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Day Camp at War Sra Kaew orphanage

Taking a day out is always a good thing, and when it's a day out with a meaningful purpose, it's even better. It's the beginning of school term, and the kids aren't quite ready for the start of school yet, so six teachers from the Spencer team took the Friday off, hopped on bus up to a small rural school in Lopburi province for a day of English fun with the kids.

And rural school it really is. Nestled in a bright green string of rice paddies recently dealt an agricultural blow by the intense rainy season floods, the school is tricky to get to. Down this road, along another, around a few potholes, turn here, over that bridge and, voila, there it is. I won't be able to find my way out of here without a GPS gadget, I found myself thinking.

Being where it is, the school isn't big. Around 100 children, ranging from kindergarten to grade 6, there is only one class for each grade level. Some classes only have a handful of students. One little wooden building stretches out under a shelter of trees, and another more modern building, recently donated by a nearby temple, overlooks the swamp-like football pitch.

Today we have arranged for the 6 teachers to teacher two classes each; a fun start to the children's term and not yet a disruption to the classroom teachers' schedule. We decided to take the topic 'Monsters' and make it as fun as possible for the students, while at the same time giving the teachers a chance to introduce vocabulary related to parts of the body, numbers and perhaps colours. Perhaps too ambitious, but worth a try.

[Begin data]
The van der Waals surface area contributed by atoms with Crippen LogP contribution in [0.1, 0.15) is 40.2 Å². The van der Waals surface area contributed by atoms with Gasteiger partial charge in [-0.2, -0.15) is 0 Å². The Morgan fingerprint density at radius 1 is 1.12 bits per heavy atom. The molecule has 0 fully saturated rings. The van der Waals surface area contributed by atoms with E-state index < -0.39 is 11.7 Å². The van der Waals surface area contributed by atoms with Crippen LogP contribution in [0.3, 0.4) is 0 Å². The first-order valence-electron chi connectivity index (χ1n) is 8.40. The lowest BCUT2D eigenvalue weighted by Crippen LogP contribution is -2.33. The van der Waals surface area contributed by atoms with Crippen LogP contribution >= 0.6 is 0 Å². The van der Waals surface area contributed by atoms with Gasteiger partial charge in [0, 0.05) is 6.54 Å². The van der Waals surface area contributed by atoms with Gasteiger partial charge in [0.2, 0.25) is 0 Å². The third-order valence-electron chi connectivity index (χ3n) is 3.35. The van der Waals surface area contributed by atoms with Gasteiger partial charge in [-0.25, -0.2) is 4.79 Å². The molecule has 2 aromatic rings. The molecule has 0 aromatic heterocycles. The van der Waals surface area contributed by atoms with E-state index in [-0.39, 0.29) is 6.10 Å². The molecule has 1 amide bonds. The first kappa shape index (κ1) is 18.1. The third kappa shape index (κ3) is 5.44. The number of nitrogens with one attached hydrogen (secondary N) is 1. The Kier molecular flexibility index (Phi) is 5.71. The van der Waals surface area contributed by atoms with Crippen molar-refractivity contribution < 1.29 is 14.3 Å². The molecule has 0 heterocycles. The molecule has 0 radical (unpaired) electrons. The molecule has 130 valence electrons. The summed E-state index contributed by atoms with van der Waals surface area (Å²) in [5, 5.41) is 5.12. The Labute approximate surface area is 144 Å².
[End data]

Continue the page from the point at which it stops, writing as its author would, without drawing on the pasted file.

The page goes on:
Upon arrival, we found that only three of the six classes were studying. Floor related problems being the chief contributing factor. So the teachers doubled up to share the teaching.

Maria says:

I shared with Tom, and the kids were so wonderful, well disciplined, but their English was pretty weak. They struggled with the instructions, but they were very creative with the activities when they finally understood.

In the first lesson, the teachers introduced the new language, drew pictures of bodies and asked the students to draw each other so they could practice the names of the part of the body. There are some amazingly talented artists tucked away in these classrooms.

The second lesson was dedicated to creating monsters of the weirdest possible kinds.

Adele says:

They were very competitive. We rewarded them with sweets and biscuits and stuck their work up around the classroom. This was one of the highlights of my teaching career.

Tom says:

It was a wonderful experience from start to finish. The children themselves are an inspiration, they are polite, respectful, cheerful, fun-loving, attentive, well-behaved and so keen to do everything the way you want them to.

And then there was that trip home. Over the bridge, turn here, over that pothole, around that corner. Hang on – I don't recognise any of this. Are we lost??

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